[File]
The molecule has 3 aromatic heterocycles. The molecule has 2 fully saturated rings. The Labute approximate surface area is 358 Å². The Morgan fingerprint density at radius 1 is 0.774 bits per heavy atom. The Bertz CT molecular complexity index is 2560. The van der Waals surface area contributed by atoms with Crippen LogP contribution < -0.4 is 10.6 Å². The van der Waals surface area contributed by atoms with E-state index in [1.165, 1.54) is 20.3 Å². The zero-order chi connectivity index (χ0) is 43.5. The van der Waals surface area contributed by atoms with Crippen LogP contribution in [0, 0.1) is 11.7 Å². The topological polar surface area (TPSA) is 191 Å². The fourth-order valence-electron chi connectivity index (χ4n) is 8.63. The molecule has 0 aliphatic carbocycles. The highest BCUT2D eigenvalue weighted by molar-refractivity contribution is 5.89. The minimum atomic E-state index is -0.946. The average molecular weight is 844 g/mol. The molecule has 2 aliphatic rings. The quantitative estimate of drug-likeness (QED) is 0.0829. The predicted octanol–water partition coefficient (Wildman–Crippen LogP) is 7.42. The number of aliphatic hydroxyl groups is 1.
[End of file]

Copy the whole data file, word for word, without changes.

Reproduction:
The molecule has 3 aromatic heterocycles. The molecule has 2 fully saturated rings. The Labute approximate surface area is 358 Å². The Morgan fingerprint density at radius 1 is 0.774 bits per heavy atom. The Bertz CT molecular complexity index is 2560. The van der Waals surface area contributed by atoms with Crippen LogP contribution < -0.4 is 10.6 Å². The van der Waals surface area contributed by atoms with E-state index in [1.165, 1.54) is 20.3 Å². The zero-order chi connectivity index (χ0) is 43.5. The van der Waals surface area contributed by atoms with Crippen LogP contribution in [0, 0.1) is 11.7 Å². The topological polar surface area (TPSA) is 191 Å². The fourth-order valence-electron chi connectivity index (χ4n) is 8.63. The molecule has 0 aliphatic carbocycles. The highest BCUT2D eigenvalue weighted by molar-refractivity contribution is 5.89. The minimum atomic E-state index is -0.946. The average molecular weight is 844 g/mol. The molecule has 2 aliphatic rings. The quantitative estimate of drug-likeness (QED) is 0.0829. The predicted octanol–water partition coefficient (Wildman–Crippen LogP) is 7.42. The number of aliphatic hydroxyl groups is 1.